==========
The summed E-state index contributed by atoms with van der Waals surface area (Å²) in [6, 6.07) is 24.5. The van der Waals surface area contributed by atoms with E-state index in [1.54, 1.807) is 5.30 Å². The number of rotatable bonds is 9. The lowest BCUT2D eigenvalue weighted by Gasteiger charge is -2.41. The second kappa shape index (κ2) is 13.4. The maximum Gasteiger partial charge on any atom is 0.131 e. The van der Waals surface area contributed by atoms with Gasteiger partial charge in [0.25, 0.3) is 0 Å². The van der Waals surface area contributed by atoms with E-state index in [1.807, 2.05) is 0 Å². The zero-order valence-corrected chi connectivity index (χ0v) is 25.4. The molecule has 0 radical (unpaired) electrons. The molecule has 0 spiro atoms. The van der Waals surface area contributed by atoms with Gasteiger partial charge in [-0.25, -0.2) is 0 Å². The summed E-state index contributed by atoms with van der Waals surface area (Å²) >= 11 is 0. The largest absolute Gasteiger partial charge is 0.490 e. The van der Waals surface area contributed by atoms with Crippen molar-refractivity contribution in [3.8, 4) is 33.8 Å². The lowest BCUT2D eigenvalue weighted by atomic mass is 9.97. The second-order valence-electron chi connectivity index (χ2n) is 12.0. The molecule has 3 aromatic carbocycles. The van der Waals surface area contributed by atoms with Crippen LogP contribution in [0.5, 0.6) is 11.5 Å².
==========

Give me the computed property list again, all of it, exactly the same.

The summed E-state index contributed by atoms with van der Waals surface area (Å²) in [6, 6.07) is 24.5. The van der Waals surface area contributed by atoms with E-state index in [1.54, 1.807) is 5.30 Å². The number of rotatable bonds is 9. The lowest BCUT2D eigenvalue weighted by Gasteiger charge is -2.41. The second kappa shape index (κ2) is 13.4. The maximum Gasteiger partial charge on any atom is 0.131 e. The van der Waals surface area contributed by atoms with Gasteiger partial charge in [0.25, 0.3) is 0 Å². The van der Waals surface area contributed by atoms with E-state index in [1.807, 2.05) is 0 Å². The zero-order valence-corrected chi connectivity index (χ0v) is 25.4. The molecule has 0 radical (unpaired) electrons. The molecule has 0 spiro atoms. The van der Waals surface area contributed by atoms with Gasteiger partial charge in [-0.25, -0.2) is 0 Å². The summed E-state index contributed by atoms with van der Waals surface area (Å²) >= 11 is 0. The largest absolute Gasteiger partial charge is 0.490 e. The van der Waals surface area contributed by atoms with Crippen molar-refractivity contribution in [3.8, 4) is 33.8 Å². The lowest BCUT2D eigenvalue weighted by atomic mass is 9.97. The second-order valence-electron chi connectivity index (χ2n) is 12.0. The molecule has 3 aromatic carbocycles. The van der Waals surface area contributed by atoms with Crippen LogP contribution in [0.5, 0.6) is 11.5 Å².